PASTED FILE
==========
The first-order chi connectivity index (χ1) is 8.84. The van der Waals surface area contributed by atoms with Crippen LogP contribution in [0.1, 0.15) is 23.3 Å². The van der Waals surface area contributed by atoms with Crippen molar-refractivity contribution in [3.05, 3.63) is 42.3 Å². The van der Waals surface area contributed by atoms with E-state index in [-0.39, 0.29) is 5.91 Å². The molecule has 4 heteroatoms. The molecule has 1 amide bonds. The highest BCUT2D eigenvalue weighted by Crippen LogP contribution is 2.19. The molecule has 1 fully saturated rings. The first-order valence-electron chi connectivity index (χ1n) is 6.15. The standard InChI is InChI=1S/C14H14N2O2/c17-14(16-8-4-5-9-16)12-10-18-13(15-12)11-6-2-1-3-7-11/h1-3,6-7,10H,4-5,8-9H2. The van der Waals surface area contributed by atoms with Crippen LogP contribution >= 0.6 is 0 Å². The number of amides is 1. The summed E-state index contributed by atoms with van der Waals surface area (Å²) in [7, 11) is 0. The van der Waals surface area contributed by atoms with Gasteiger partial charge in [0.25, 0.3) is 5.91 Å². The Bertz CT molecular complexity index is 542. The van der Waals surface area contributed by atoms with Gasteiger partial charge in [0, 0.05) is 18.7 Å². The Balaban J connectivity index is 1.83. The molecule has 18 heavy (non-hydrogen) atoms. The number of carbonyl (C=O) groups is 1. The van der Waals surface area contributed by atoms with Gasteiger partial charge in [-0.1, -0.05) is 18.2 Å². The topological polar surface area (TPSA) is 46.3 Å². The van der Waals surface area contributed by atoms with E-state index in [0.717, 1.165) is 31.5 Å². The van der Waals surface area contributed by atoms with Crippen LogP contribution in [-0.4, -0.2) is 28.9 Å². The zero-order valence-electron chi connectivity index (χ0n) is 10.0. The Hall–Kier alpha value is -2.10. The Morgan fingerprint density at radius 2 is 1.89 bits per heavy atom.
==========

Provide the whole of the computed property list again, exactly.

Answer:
The first-order chi connectivity index (χ1) is 8.84. The van der Waals surface area contributed by atoms with Crippen LogP contribution in [0.1, 0.15) is 23.3 Å². The van der Waals surface area contributed by atoms with Crippen molar-refractivity contribution in [3.05, 3.63) is 42.3 Å². The van der Waals surface area contributed by atoms with E-state index in [-0.39, 0.29) is 5.91 Å². The molecule has 4 heteroatoms. The molecule has 1 amide bonds. The highest BCUT2D eigenvalue weighted by Crippen LogP contribution is 2.19. The molecule has 1 fully saturated rings. The first-order valence-electron chi connectivity index (χ1n) is 6.15. The standard InChI is InChI=1S/C14H14N2O2/c17-14(16-8-4-5-9-16)12-10-18-13(15-12)11-6-2-1-3-7-11/h1-3,6-7,10H,4-5,8-9H2. The van der Waals surface area contributed by atoms with Crippen LogP contribution >= 0.6 is 0 Å². The number of amides is 1. The summed E-state index contributed by atoms with van der Waals surface area (Å²) in [7, 11) is 0. The van der Waals surface area contributed by atoms with Gasteiger partial charge in [0.25, 0.3) is 5.91 Å². The Bertz CT molecular complexity index is 542. The van der Waals surface area contributed by atoms with Gasteiger partial charge in [0, 0.05) is 18.7 Å². The Balaban J connectivity index is 1.83. The molecule has 18 heavy (non-hydrogen) atoms. The number of carbonyl (C=O) groups is 1. The van der Waals surface area contributed by atoms with Gasteiger partial charge in [-0.1, -0.05) is 18.2 Å². The topological polar surface area (TPSA) is 46.3 Å². The van der Waals surface area contributed by atoms with E-state index in [0.717, 1.165) is 31.5 Å². The van der Waals surface area contributed by atoms with Crippen LogP contribution in [-0.4, -0.2) is 28.9 Å². The zero-order valence-electron chi connectivity index (χ0n) is 10.0. The Hall–Kier alpha value is -2.10. The Morgan fingerprint density at radius 2 is 1.89 bits per heavy atom.